I’m not even sure if Piñata is the same character (in the first film she was a hostess at a strip club, here she directs gay porn) — more like the same fact of life, the genderfluid constant catering to ticklish and giggly impulses. Ninny Nothin (aka Johnny Sederquist) embodies either/or, neither/nor, the Venn diagram of male/female/gay/straight. Drag queens aren’t just camp denigrations of women any more (if they ever were, or at least if done disrespectfully). Griffin loves women, though — he wants to show them being happy and funny and ludicrous. So the movie isn’t entirely taken over by sweaty testosterone; Griffin brings in ringers like Sarah Reed, Samantha Acampora, and Victoria Paradis and encourages them to go huge.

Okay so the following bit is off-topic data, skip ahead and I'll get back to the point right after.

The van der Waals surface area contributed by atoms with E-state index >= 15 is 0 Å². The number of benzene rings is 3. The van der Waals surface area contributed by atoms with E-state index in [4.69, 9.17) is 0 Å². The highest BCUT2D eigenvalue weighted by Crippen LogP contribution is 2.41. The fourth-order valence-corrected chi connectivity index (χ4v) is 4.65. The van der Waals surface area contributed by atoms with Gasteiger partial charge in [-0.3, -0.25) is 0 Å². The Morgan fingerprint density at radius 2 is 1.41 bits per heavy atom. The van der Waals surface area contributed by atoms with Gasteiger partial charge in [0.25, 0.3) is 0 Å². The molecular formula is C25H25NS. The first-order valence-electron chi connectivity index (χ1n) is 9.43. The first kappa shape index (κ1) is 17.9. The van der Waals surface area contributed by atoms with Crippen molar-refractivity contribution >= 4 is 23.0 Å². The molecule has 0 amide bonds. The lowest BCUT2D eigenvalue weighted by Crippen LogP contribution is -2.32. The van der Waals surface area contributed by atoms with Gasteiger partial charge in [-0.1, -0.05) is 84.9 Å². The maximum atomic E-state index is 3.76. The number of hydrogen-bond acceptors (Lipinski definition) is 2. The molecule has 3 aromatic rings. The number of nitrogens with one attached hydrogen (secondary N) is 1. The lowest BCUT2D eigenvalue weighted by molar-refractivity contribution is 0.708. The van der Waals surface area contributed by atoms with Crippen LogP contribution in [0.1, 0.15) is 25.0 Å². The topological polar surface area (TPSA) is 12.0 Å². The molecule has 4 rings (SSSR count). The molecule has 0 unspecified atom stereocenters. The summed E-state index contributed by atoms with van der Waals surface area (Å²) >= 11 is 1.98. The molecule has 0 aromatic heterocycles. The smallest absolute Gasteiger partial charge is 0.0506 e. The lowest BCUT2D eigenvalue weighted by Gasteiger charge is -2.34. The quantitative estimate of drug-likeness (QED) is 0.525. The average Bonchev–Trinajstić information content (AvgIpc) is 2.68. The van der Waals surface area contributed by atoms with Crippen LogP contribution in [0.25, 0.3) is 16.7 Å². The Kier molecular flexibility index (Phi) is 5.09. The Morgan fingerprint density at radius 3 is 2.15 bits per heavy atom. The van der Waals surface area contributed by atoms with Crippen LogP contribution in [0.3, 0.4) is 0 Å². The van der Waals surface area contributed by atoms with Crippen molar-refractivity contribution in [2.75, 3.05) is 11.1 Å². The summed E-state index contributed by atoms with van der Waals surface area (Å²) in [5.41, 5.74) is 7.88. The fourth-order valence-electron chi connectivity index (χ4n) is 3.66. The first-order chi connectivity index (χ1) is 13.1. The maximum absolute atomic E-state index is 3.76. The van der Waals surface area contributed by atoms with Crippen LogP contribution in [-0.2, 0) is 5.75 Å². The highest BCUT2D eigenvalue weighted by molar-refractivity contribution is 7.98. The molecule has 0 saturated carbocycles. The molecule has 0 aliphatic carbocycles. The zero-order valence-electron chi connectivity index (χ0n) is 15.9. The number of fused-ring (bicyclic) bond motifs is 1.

Reed’s and Acampora’s big sex scenes are completely about what makes a woman hum — forget the males who happen to be physically facilitating it. (Fantasizing aloud, and loudly, Acampora’s character — a cop’s soon-to-be-fiancée — essentially gives us an imaginary sex scene overlaying the one we’re watching, which links this film with one of the few films to pull this off successfully, David Cronenberg’s Crash.) Undercover Vice, written (like Strapped for Danger) by Duncan Pflaster, concerns two detectives — sorta straight but bicurious Andy (Sean Brown) and damn straight Kevin (Chris Fisher) — who are ordered by their chief (the splenetic Paradis) to go undercover as gay-porn actors to infiltrate a blackmail organization. Griffin enjoys playing in the very small sandbox of this sub-subgenre of cops going undercover gay, which in the past has yielded such disparate efforts as Cruising (1980), Partners (1982), and Cronenberg’s Naked Lunch (1991). Ultimately those movies failed or hardly tried to do what Griffin does, which is to use the trope to show straight folks how it feels to have to play-act as another sexuality to survive.